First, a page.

I know how to drive.
Really, I do.
Just ask my dad. Or the state of Massachusetts. Or Washington State, for that matter, which must still have in some database somewhere a baby-faced photo of me at 16 years old, staring deer-in-headlight-like at the camera. Except that was before they had digitized IDs, when drivers' licenses looked like laminated video club memberships. Anyway.
The point is, I got behind the wheel every day of every week for years. I learned to drive seventeen years ago, in an old Honda Accord with a manual transmission and a terribly temperamental clutch. And six years ago, when I first arrived in France and could still legally drive with my American license, I drove on my own in Paris, even once braving the chaotic Etoile roundabout that rings the Arc de Triomphe. So why does the idea of finally taking the French drivers test have me shaking in my boots?
When I signed up at the auto-école several weeks ago, I had to submit to an evaluation in a simulator. The simulator, conveniently placed in the street-level window in the corner of the school waiting room to provide a maximum of embarrassment from all sides, consisted of three computer screens placed in front of a carnival-ride-like seat and steering wheel. There was also a trackball mouse anchored to the left of the seat. I put on the headphones, adjusted the seat, and was ready to go nowhere, slow.
First, there were a series of questions to evaluate my attitude toward the serious business of learning the rules of the road. Alas, I answered the questions about previous driving experience honestly. Yes, I had driven previously and yes, I had driven alone. How many hours? Many, many hours. Result: failure. According to the simulator program, I was an unlicensed menace to public security.
Then, there was the sign recognition test. Since I began studying for my license, I've learned lots of new vocabulary, like feu tricolore (a fancy term for traffic light) and panonceau (the little rectangular sign that modifies the meaning of a larger sign, like No Entry - Except Buses). I also learned that the signs are classified by meaning, indicated by shape and color: danger, interdiction, obligation, indication, direction. So Cartesian. So French. I had to honk the horn when I saw a sign of each shape, except I couldn't remember: was obligation a blue square, or a blue circle? Who knew it was this complicated?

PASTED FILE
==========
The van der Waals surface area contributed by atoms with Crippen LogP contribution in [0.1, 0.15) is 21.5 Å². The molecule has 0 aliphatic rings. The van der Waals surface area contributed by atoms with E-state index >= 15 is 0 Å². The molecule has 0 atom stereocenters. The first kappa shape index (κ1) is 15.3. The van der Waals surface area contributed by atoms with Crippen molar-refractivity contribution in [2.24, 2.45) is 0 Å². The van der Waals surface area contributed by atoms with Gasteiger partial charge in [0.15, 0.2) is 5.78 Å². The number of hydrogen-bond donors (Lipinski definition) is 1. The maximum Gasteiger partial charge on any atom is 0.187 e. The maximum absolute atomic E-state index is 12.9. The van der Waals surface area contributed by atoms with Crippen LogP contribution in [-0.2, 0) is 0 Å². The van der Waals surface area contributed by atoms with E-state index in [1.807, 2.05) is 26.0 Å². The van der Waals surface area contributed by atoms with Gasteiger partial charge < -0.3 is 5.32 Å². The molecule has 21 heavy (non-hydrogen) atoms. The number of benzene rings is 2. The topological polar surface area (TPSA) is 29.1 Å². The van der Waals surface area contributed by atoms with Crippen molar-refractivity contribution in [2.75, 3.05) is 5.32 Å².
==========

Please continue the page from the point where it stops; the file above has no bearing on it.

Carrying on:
Next, the simulator tested my memory. It explained that to correctly install myself in the driver's seat, I must first adjust the seat bottom, then the seat back, then the head rest, then the rear view mirrors, and finally buckle my seat belt. Remember this order precisely, for it will be asked again at the end of the test.
The intellectual portion over, I then had to begin the practical test. I had to start the imaginary car, first pressing down on the brake and the imaginary clutch, which turned out to be far more temperamental than that of my old Honda, then turn the imaginary ignition, release the brake and let up on the clutch while pressing gently on the gas. I stalled out three times in a row.
Finally, the driving began. I had to slalom between cones, then speed up and slow down through curves in a simulated landscape that looked vaguely like a 256-color version of the countryside off the A-71 near Clermont-Ferrand. I realized that I was anxious despite myself, and was gripping the steering wheel with white knuckles. I sped up and slowed down on cue, grateful not to have to stop and fuss again with the clutch. My head started to ache. I always have hated video games. One last test, the Visual Acuity Test, and the ordeal would be over.
"In this test, random shapes will appear in your field of vision," the simulator explained. "Honk the horn as soon as you identify a shape, and then click on the sector where you saw it. You do not have to use the controls."
"Vous n'avez pas à intervenir sur les contrôles."
"OK," I thought to myself, "At last I can finally let go of the steering wheel." Except that I didn't understand that by "contrôles" the simulator meant only the gas and the clutch. I kept my eyes peeled for random shapes as the car veered off past the pixelated white line at the edge of the road and into the kelly green scenery beyond.
The simulator flashed an equivalent of "Game Over," and I meekly got up to announce my failure to the auto-école secretary. She printed out the results: I was recommended to take 15 practice written tests and spend 35 hours driving with an instructor.
"I didn't understand the instructions on the last part," I explained lamely.
"Don't worry, in your situation, the instructor will most likely adjust the recommendation. It isn't contractual, anyway."
Thank goodness, because I know how to drive. Right?